• 1994: Largest botulism outbreak in the United States, with 30 people infected and four needing ventilators for respiratory support. The culprit was a potato-based dip at a Greek restaurant. 
  • 2008-2018: France reported 82 outbreaks with 159 cases of foodborne botulism from improperly canned or preserved foods.
  • 2023: Authorities in France identified 15 cases of suspected botulism and one death during the Rugby World Cup in Bordeaux. The potential cause of poisoning is home-canned sardines.


How is it spread?

Botulism cannot spread from person to person. Instead, it typically occurs when a person eats food or substances contaminated with the botulinum toxin.

The main ways in which botulism can be contracted include:

  • Foodborne botulism: The most common source of botulism is improperly processed or preserved foods. The bacteria can grow and produce the toxin in low oxygen (anaerobic) environments, like improperly canned or vacuum-packed foods. Home-canned or homemade foods, as well as certain traditional foods and herbal-infused oils, pose a higher risk if not prepared and stored correctly.
  • Wound botulism: In rare cases, the bacteria can infect a wound, and the toxin can be produced locally. This can happen when wounds are contaminated with soil or other materials containing the bacteria. Drug users who inject drugs intravenously are at a higher risk of wound botulism.
  • Infant botulism: Infants can develop botulism when they ingest spores of the C.botulinum bacteria. This bacteria then grows and produces toxins in the baby’s immature digestive system. Babies aged 2-8 months may be at a higher risk of getting a botulism infection.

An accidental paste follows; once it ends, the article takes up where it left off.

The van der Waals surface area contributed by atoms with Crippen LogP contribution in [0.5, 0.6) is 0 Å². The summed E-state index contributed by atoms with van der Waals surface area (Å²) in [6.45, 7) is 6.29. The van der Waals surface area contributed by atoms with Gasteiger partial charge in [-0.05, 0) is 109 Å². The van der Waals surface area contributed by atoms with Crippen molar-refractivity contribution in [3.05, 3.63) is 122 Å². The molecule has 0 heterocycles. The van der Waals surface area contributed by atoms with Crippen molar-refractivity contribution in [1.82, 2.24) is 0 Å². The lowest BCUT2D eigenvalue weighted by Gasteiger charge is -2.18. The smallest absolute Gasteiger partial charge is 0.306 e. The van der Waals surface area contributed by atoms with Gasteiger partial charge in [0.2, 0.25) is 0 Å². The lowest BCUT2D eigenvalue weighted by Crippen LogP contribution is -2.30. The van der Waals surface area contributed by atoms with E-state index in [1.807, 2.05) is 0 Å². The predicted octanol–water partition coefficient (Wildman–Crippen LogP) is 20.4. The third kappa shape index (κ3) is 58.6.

Honey is a known source of infant botulism, and it is recommended that children under one year of age should not be given honey.


Biology of the disease

C.botulinum is deadly because it can cause irreversible nerve damage, which can be fatal. 

Once the botulism toxin enters the body (either through food or a wound), it is absorbed into the bloodstream. The toxin targets the nervous system, particularly the junctions where nerves interact with muscles. 

Usually, nerve cells release a chemical called acetylcholine at these neuromuscular junctions that stimulate muscle contractions. However, when the botulism toxin attacks, it blocks the release of acetylcholine, which leads to muscle paralysis. 

The severity of the disease is based on how many junctions are affected, whether key muscle groups are affected, and how much toxin is in circulation. For example, if muscles involved in breathing are affected, it can lead to respiratory failure.



It can take anywhere from a few hours to a few days for botulism symptoms to appear (incubation period). 

  • Foodborne botulism symptoms can appear within 12-36 hours of ingesting contaminated food.